I wasn’t really a party person; I never saw the point of them. No one ever talked to me really, unless they needed to use my cell phone to call their parents or a cab while they were struggling to stand up properly. That night, the bonfire was blistering away; the sky was black but lit up with a bright glow around the full moon. People were sitting around drinking cans of cheap alcohol, passing joints around to each other as mellow voiced songs with chilled beats played in the background and some people started singing along. I saw a big tub full of different cans of alcohol piled up in it with a sign saying “Help yourself to a can or two.” But I never touched one. I didn’t want to smell like my dad’s breathe- I couldn’t do it. The memories that go along with the horrible stench of his saliva. I meandered away through the silky dry sand, further away from the party and lay down and looked up at the stars. That’s the last bit I remember.

Fuck. I shouldn’t have let myself. Why did I fall asleep! I didn’t mean to! Dazed, I tried to make sense of my surroundings. I woke up to feeling a hand on my leg. From what I could see faintly through my blurry sight, the whole beach was mascara black now, and from a distance the bonfire had died down to nothing but ash and grey smoke. I felt warm breath breathing on my forehead, and a hand resting on my hip with a thumb moving slowly backwards and forwards on my jumper. It was going to happen again. I couldn’t help it. I couldn’t take another night of it. Not even one more minute. I had to act. I pulled the gun from my back pocket before I hadn’t even opened my eyes properly.

I shot. I shot bullets everywhere around me, like I was creating a shield of protection.  

The very last bullet I fired sounded different though, deeper, like I’d shot a thick pillow. I snapped out of the trance I was in. It wasn’t my dad it was the boy. His eyes were still open, but they were dead, like all the moonlight that had once lit them had been extinguished. I couldn’t bring him back. I had killed him. I had stolen his moonlight. I collapsed on his still chest. I looked up at his face, tracing my fingers around his lips. I felt like I was melting into the sea and becoming just another drop of the ocean.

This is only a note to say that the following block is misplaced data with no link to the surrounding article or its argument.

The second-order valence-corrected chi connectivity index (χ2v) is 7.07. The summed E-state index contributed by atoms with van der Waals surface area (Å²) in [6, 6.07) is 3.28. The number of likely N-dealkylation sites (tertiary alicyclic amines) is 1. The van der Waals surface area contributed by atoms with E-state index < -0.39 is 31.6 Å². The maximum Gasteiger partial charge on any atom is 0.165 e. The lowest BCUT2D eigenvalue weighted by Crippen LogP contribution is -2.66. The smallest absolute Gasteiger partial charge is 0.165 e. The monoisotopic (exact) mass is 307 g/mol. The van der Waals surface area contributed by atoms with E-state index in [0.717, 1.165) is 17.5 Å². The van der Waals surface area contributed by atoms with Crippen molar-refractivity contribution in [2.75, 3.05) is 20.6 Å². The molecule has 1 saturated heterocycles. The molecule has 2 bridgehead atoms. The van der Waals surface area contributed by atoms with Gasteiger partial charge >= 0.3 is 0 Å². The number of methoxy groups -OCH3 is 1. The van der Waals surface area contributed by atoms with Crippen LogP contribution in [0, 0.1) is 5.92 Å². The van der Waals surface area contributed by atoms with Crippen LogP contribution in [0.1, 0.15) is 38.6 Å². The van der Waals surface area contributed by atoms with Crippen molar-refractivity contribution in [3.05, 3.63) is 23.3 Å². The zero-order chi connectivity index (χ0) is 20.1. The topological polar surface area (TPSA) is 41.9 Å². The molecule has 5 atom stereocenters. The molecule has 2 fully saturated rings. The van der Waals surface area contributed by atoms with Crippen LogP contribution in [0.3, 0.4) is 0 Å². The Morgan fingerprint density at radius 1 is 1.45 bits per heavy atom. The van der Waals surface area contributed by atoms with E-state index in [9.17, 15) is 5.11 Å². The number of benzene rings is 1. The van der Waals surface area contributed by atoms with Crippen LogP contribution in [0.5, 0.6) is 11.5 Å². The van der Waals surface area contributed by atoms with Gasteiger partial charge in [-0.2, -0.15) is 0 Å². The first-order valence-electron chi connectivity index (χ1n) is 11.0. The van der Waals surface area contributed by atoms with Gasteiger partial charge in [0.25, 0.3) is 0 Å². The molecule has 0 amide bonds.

The cops showed up, and I went to the police station where I was put in a dull green room with an old investigator that looked like he was close to retiring. White hair covered his faint bald spot and his blue grey eyes opened and closed quicker then they should have.  As I told him all that had happened, he wiped his big forehead with his wrinkly pale hands. When I finished he gently placed the handcuffs on my wrists. He had the saddest look on his face.

The cops must have gone to my house, because my dad came through the police doors kicking and cursing through the police doors. He was dragged past me and that bitter smell of liquor followed him. I shivered. If only the bullet had of been for him. They yanked him out through a side door, and I haven’t seen my father since.

Now, I’m stuck in this room.

I cannot be touched. I cannot be loved. But most of all, I hate how these walls are screaming.